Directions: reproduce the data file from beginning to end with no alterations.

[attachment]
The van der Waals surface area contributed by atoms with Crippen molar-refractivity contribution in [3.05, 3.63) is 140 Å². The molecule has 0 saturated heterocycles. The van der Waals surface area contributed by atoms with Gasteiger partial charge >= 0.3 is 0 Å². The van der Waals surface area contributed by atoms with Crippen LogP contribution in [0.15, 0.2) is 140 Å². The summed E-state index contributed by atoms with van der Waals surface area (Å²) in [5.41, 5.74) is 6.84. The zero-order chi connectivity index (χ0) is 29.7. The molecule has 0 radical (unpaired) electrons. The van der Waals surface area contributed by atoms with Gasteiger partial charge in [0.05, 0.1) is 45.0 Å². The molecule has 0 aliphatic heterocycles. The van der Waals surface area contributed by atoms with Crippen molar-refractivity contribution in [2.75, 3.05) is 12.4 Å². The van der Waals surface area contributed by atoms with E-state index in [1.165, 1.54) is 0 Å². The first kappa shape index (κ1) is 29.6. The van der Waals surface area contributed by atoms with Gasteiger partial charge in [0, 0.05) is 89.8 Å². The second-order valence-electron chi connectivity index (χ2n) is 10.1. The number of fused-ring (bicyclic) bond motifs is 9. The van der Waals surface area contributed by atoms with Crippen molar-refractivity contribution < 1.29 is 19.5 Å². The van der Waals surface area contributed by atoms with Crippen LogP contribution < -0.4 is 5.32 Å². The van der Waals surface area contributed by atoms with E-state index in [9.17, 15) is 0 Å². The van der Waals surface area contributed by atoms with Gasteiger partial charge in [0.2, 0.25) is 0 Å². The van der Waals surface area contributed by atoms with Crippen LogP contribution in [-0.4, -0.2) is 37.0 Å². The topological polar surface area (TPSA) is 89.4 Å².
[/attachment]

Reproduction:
The van der Waals surface area contributed by atoms with Crippen molar-refractivity contribution in [3.05, 3.63) is 140 Å². The molecule has 0 saturated heterocycles. The van der Waals surface area contributed by atoms with Gasteiger partial charge >= 0.3 is 0 Å². The van der Waals surface area contributed by atoms with Crippen LogP contribution in [0.15, 0.2) is 140 Å². The summed E-state index contributed by atoms with van der Waals surface area (Å²) in [5.41, 5.74) is 6.84. The zero-order chi connectivity index (χ0) is 29.7. The molecule has 0 radical (unpaired) electrons. The van der Waals surface area contributed by atoms with Gasteiger partial charge in [0.05, 0.1) is 45.0 Å². The molecule has 0 aliphatic heterocycles. The van der Waals surface area contributed by atoms with Crippen molar-refractivity contribution in [2.75, 3.05) is 12.4 Å². The van der Waals surface area contributed by atoms with E-state index in [1.165, 1.54) is 0 Å². The first kappa shape index (κ1) is 29.6. The van der Waals surface area contributed by atoms with Gasteiger partial charge in [0, 0.05) is 89.8 Å². The second-order valence-electron chi connectivity index (χ2n) is 10.1. The number of fused-ring (bicyclic) bond motifs is 9. The van der Waals surface area contributed by atoms with Crippen molar-refractivity contribution < 1.29 is 19.5 Å². The van der Waals surface area contributed by atoms with Crippen LogP contribution < -0.4 is 5.32 Å². The van der Waals surface area contributed by atoms with E-state index in [9.17, 15) is 0 Å². The van der Waals surface area contributed by atoms with Gasteiger partial charge in [0.2, 0.25) is 0 Å². The van der Waals surface area contributed by atoms with Crippen LogP contribution in [-0.4, -0.2) is 37.0 Å². The topological polar surface area (TPSA) is 89.4 Å².